You walk into a nice two-star restaurant on a sleepy Monday evening and see they're running a delicious-sounding special of yellowfin tuna, braised fennel, confit tomatoes and a saffron sauce. Why not go for it?
According to Anthony Bourdain, outspoken celebrity chef, TV host, and author, these are the two words that should leap out at you: “Monday” and “special.”
Lots of our friends have been asking us to demystify what restaurants really mean when they offer specials (and how they decide to charge for those specials). We bring you the 4 steps to take when faced with restaurant specials. Chew on this:
1. Don’t Be Shy About Talking Money.
Restaurant specials are usually more expensive than regular dishes, sometimes as much as double the price. So, don’t let words like “market price” deter you from asking about the cost. “Market price” just means that fluctuations like weather, national disasters, or shipping fuel costs play a significant factor in the food’s price. Your friends—and waiter—won’t think you’re stingy for asking politely, “Excuse me, but what’s the price of today’s special?”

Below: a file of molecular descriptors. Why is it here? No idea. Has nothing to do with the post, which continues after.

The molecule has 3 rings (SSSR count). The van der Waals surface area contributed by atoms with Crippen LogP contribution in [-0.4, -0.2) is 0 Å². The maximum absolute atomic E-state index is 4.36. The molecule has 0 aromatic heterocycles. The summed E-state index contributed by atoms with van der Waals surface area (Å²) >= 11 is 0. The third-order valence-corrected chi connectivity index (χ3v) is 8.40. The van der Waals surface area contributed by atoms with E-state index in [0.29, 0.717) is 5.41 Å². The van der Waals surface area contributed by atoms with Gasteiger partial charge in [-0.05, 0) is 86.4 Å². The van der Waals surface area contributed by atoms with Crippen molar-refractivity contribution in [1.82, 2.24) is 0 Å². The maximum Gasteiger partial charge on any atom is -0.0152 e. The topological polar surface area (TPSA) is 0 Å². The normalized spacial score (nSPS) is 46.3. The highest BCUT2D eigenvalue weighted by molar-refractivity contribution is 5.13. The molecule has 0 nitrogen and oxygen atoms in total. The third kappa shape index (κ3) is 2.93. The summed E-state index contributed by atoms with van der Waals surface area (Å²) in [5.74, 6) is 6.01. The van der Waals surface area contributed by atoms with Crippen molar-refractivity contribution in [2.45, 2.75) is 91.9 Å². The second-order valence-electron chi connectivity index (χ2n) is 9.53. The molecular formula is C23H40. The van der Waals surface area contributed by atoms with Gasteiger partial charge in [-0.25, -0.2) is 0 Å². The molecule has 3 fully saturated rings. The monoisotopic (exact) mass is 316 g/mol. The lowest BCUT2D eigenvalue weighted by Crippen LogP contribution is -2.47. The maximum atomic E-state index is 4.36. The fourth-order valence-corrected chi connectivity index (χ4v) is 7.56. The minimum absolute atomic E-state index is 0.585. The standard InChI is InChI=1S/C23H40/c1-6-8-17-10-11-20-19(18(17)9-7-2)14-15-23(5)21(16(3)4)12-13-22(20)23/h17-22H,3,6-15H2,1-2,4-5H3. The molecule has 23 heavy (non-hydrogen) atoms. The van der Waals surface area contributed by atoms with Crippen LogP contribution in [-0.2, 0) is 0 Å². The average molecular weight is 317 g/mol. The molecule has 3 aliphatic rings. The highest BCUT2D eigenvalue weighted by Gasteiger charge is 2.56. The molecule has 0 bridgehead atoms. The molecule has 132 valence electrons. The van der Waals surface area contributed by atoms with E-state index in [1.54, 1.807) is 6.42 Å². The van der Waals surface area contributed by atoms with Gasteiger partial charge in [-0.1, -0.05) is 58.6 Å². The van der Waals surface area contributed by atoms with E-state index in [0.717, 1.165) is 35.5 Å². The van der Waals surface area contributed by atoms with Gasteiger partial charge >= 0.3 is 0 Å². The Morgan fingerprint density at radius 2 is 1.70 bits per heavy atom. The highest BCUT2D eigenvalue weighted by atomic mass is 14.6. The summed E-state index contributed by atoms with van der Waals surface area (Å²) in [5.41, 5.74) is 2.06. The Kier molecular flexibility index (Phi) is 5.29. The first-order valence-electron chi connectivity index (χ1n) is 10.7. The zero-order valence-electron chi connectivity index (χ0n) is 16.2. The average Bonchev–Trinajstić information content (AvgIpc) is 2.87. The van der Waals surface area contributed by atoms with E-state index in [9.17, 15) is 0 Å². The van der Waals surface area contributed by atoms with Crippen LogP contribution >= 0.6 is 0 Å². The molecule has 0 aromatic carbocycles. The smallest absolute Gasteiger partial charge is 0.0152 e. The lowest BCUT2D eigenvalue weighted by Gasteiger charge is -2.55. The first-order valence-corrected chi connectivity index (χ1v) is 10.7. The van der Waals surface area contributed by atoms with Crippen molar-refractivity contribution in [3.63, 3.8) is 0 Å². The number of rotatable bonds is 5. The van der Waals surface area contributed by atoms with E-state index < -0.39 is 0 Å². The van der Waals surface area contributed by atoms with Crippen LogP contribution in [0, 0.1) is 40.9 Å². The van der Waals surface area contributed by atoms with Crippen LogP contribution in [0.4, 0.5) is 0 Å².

2. Figure Out Whether Your Dish Is The Best…Or Just The Rest.
Specials are either comprised of the best (say, an awesome shipment of truffles) or the rest (the day-before-next-delivery oysters that won’t be edible tomorrow). Order accordingly: Most seafood vendors don’t make weekend or Monday deliveries, so keep that in mind for any Monday fish specials. Most meat purveyors deliver to restaurants on the same day each week, pay attention to the patterns of special offerings at your favorite restaurant.
3. Comparison Shop The Regular Menu.
Is there another, similar-but-different dish on the regular menu for a lesser price? For example, we’ve dined at a restaurant that has trout on the regular menu, but sometimes offers a different rainbow trout as a special…for 1.5 times the price.
4. Get A Half Serving.
We don’t want you to deprive yourself if you really want that special, but consider splitting it with a friend. Half portions was one of the top ten trends on the 2010 National Restaurant Association menu trends list. Splitting your plate may increase the single-serving price by a few bucks if there’s a sharing fee, since many restaurants will split the protein or main dish but give you a full serving of side dishes. That said, you’ll spend less overall—and save yourself from overeating at a restaurant with large servings.